The picture of constitutional citizenship is therefore complex. States treat citizenship as simultaneously constitutionally significant and ethically fungible. Citizenship can therefore be a paradoxical element within constitutional settlements, sometimes operating as an empty box or cypher that has to be given content by some other legal or political means. But studying how constitutions and citizenship intersect is none the less an important step we can and should take, in order better to understand both the nature of citizenship within a polity as well as the complex patterns of membership across multiple polities.
But the complexity of constitutional citizenship also reminds us that we cannot completely avoid the vital normative questions which lie at the heart of any conception of citizenship understood as demarcated membership. It is relatively easy to sketch the consequences which flow from constitutional citizenship, but it is harder to state with conceptual clarity a firm basis for the criteria which set the limits of constitutional citizenship. Citizenship may ‘only’ be an artefact of government and not in itself an immanent moral commitment, but none the less it lays claim, if not to our moral sensibilities, at least to our political commitment. It does so in the sense that citizenship promises a framing on the basis of which we can postulate that political decision-making in any given polity should be seen as legitimate, because it is in some senses the expression of the ‘will of the people’. This becomes difficult at the (moving) point where democracy shades into autocracy. The linkage between the idea of a democratic people under a constitutionalised polity and a formal bounding of the polity through a membership status may work well in some circumstances, but constitutional citizenship also needs to be a concept that can operate effectively – at least in descriptive terms – where the democratic legitimacy of a polity is limited. Under conditions of autocracy or authoritarianism, where constitutions may play the function of suppressing rather than embracing pluralism, the democratic dynamic of citizenship will be significantly changed or completely absent. States often laud the constitutional significance of citizenship, while at the same time undermining some of its constitutional core, such as the principles of equality and dignity. Are we set, therefore, to be perpetually disappointed by constitutional citizenship as the basis for a “normatively elevated” (Green 2020) membership status, or to put it in Waldron’s terms, as “a status in each polity that is special, equal and pervasive” (Waldron 2013, 334)? Perhaps, this is the case. Yet it is a crucial part of my argument that we should try at least to prolong the moment before disappointment becomes entrenched, and we can help in this endeavour by thinking of constitutional citizenship less as finality, and more as an ongoing, and contested, process.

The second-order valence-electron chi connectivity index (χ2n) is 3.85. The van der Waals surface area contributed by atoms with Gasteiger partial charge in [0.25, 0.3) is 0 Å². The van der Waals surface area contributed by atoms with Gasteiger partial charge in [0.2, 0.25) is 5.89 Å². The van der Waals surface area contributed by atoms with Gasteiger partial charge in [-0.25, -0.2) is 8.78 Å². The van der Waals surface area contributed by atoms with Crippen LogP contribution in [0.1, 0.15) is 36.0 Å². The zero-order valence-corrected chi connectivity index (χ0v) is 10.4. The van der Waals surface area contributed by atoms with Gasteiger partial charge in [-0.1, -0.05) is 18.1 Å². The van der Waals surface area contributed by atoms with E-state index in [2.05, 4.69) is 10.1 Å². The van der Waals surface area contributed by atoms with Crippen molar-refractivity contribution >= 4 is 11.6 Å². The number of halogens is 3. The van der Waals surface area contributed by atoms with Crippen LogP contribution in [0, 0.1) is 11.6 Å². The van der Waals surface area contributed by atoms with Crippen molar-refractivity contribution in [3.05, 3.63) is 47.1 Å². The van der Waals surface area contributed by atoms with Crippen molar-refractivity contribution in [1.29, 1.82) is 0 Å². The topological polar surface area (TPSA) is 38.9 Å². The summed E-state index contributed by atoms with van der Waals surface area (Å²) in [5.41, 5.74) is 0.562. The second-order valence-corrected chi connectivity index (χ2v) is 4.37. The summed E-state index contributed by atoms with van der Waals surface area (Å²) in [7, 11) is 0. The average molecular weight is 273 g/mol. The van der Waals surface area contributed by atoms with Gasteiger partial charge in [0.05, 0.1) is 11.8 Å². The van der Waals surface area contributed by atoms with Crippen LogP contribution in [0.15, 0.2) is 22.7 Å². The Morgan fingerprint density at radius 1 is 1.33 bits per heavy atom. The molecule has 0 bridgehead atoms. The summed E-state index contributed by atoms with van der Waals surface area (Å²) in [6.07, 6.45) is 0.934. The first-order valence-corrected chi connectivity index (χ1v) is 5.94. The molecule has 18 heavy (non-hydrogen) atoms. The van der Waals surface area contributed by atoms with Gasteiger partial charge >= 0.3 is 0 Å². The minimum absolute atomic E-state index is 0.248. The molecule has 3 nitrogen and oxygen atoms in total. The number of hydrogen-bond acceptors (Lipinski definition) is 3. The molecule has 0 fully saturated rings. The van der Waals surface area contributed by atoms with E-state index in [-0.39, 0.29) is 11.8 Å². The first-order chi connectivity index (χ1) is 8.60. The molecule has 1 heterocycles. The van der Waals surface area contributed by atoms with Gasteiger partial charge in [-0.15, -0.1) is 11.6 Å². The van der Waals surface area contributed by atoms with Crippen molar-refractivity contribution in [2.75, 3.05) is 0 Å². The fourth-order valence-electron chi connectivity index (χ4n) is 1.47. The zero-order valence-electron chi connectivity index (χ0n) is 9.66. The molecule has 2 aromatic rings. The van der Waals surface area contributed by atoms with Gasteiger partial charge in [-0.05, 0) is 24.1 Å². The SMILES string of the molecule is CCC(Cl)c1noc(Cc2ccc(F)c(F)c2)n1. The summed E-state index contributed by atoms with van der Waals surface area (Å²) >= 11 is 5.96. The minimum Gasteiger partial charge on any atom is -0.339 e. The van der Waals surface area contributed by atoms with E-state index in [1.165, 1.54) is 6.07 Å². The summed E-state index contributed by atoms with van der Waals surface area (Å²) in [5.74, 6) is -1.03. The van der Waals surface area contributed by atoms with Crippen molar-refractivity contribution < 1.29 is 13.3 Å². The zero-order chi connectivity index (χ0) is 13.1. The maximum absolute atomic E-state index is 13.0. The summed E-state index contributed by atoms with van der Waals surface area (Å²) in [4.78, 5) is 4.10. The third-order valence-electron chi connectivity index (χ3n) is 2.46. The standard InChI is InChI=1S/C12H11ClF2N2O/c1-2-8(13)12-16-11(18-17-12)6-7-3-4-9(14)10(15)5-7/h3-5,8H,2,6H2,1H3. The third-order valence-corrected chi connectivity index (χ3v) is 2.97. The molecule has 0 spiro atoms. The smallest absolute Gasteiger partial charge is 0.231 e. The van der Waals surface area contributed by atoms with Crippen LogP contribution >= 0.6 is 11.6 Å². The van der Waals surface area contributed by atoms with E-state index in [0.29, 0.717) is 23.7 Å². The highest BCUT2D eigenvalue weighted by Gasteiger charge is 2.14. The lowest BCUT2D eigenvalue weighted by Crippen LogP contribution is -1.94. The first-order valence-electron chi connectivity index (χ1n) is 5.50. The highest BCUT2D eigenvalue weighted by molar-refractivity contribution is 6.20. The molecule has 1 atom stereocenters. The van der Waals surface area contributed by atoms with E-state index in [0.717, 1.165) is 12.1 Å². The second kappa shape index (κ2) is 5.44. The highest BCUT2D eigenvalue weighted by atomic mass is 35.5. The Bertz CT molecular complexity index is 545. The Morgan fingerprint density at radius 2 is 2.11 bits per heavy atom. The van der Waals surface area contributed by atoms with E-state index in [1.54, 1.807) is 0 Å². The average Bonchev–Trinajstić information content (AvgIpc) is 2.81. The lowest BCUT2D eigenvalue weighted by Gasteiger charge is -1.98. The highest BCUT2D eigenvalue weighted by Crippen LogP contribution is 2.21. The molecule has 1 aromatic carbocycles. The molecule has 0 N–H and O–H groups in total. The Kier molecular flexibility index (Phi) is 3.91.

While PiQ does not explicitly set out to develop a universally applicable theory of membership, many such normative questions inevitably emerge throughout the book and most clearly in Part III. When we interpret the world, we inevitably contribute to the normative reconstruction of some of the concepts that we describe. Chapters 6 and 7 explore some of the ways in which citizenship, in the modern world, is being placed under pressure both within and beyond the state, and they acknowledge quite explicitly that when we interpret the world we cannot avoid bringing to the fore at least some of our ethical and normative choices about what ought to be invested in the citizenship concept, especially when it is viewed in constitutional terms. As I state at p. 175 of PiQ: “citizenship may be flawed, but equally it may still – in its constitutional guise – be one of the best instruments that we have for ensuring equality”. That is, for providing the principled basis for drawing the boundaries of the polity. It is, however, definitely under pressure.